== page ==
Can you follow a line?

Line of skin. Line of eyelid. Line of eyelash. The line of collarbone. The sideline of rib to waist. Lines of the rib slats. Lines of the legs, branches. Lines of toes. Crescents of fingernails. Curve of the ear. Cleft of chin. Lip lines. Curved lines of teeth. Lines of filament in the iris, layered like particleboard, spun into ribbon candy, spirals in a tree trunk. Lines of thumbprint. Lines felt from touch, likes lines of echo. The lines of sun spray through the clouds that light your cheekbones. Lines of tears. Lines of hair.
A blob of paint on the palette—a palimpsest of brushstrokes. A flurry that echoes the movement of a wrist, the eye squint calibrations of a mind—the impulse translating shoulder to elbow to hand. Painting is a form of touch. Scrape, scuff, slip. It is also a music. Lines running through arches and layers and thicknesses. And it is a dance. A choreography of line: arm arch, wrist shift, limb lift, over and over and over.

Lines in the eye, the motion inside. Eye lens. Eye window. Eye of camera. Imprint. Follow. Watching, it snakes into us. The movements we observe tumult us, tide lines wash into our shores. Lets say we capture it—bring it ticker and tremble onto film. Black and white, slightly overexposed, so that the shadows show and the light gleams whiter. Arm arch, wrist shift, limb lift. Again and again. Faster, faster. Slower now. Loop it over and over to stop-motion your beauty.

I love to watch the lines of you move over and over again.

Line of celluloid flapping the scroll.
Blanch to white.

A line leans against air, is nothingness, is everything, is the division between us. The line that brings you to me.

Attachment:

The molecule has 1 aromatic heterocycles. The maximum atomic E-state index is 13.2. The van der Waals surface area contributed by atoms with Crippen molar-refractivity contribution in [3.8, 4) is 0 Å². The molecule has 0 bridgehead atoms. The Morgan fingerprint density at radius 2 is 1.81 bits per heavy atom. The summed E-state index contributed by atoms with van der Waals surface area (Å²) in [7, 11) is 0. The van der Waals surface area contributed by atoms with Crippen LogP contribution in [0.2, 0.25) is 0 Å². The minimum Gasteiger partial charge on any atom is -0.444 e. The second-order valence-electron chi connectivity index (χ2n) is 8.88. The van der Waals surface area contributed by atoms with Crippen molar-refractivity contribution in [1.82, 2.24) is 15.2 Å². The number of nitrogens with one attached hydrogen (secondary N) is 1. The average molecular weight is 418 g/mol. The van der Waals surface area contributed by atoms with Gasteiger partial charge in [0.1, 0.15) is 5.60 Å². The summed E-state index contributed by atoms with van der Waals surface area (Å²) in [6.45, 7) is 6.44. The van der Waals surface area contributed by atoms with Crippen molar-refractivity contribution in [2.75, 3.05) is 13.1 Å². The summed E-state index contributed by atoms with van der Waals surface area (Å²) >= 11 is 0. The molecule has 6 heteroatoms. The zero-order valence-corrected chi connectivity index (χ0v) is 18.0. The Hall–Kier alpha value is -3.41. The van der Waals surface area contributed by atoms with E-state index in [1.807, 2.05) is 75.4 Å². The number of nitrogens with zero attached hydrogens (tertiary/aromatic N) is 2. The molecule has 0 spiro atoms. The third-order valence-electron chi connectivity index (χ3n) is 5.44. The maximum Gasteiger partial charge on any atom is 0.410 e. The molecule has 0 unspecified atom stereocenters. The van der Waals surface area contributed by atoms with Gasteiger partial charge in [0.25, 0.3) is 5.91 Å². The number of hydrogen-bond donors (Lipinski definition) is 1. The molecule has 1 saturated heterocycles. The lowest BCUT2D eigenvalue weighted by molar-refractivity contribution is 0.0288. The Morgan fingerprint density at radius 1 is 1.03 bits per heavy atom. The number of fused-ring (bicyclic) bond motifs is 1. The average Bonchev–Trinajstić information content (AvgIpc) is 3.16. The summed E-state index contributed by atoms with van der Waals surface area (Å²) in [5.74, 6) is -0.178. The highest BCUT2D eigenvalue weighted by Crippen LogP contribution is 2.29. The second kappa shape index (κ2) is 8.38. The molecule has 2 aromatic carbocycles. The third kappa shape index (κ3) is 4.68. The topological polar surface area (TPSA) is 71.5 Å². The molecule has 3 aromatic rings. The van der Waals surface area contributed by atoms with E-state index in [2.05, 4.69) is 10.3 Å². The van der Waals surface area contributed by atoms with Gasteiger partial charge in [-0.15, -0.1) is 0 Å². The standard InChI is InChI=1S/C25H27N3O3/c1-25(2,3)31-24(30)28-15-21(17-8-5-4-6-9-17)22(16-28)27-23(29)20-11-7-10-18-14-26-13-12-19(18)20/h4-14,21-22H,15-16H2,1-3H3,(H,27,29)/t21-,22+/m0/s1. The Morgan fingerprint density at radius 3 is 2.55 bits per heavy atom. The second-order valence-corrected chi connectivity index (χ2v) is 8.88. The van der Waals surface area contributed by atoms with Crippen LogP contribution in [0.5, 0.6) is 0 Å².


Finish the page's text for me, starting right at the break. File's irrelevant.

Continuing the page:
Hydrophilia. Love of sameness, love of self.

When I am here and you are there a slew of lines big as an ocean squats between us. They rest heavy, invisible, congealed in the quiver like jell-o, a thickness we feel. When you are thinking of me I feel the lines shimmy. Like drumbeat, like music, like breath. When we are together the lines dissolve to just one line pressed to the shape of us, irregular and wavering—dotted between fingertips, smudged thick at the hip crests, lit up by the friction of skin.

How do we find our way?

These bodies in motion, lines among lines.

I want to release my hold on the ocean. I want to be a body of water that’s separate.
Hydrophilia, water within itself.

If grief is an ocean…

…if
lift?

[Picasso said, it’s a miracle we don’t dissolve in the bath]

These lines.

A tangled ocean we swim.

Remembering a drive through the glimmering last moment of a storm.

A memory held onto like a raft.

In this water, this skin, a mirror to the sky.

How do we —?

Sink the mind to the black depth of ocean.
A place undefined, the everything and nothing environment.

It starts with an image.

Lift a line from yourself to begin.

 

Photo by Colin

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About Author

Liz Fischer Greenhill is a writer, visual artist and acupuncturist living in Portland, Oregon. Her work has recently appeared in The Rumpus, The Collagist, NAILED Magazine, Oregon East, and The Dream Closet, a meditation on collected childhood spaces by Secretary Press.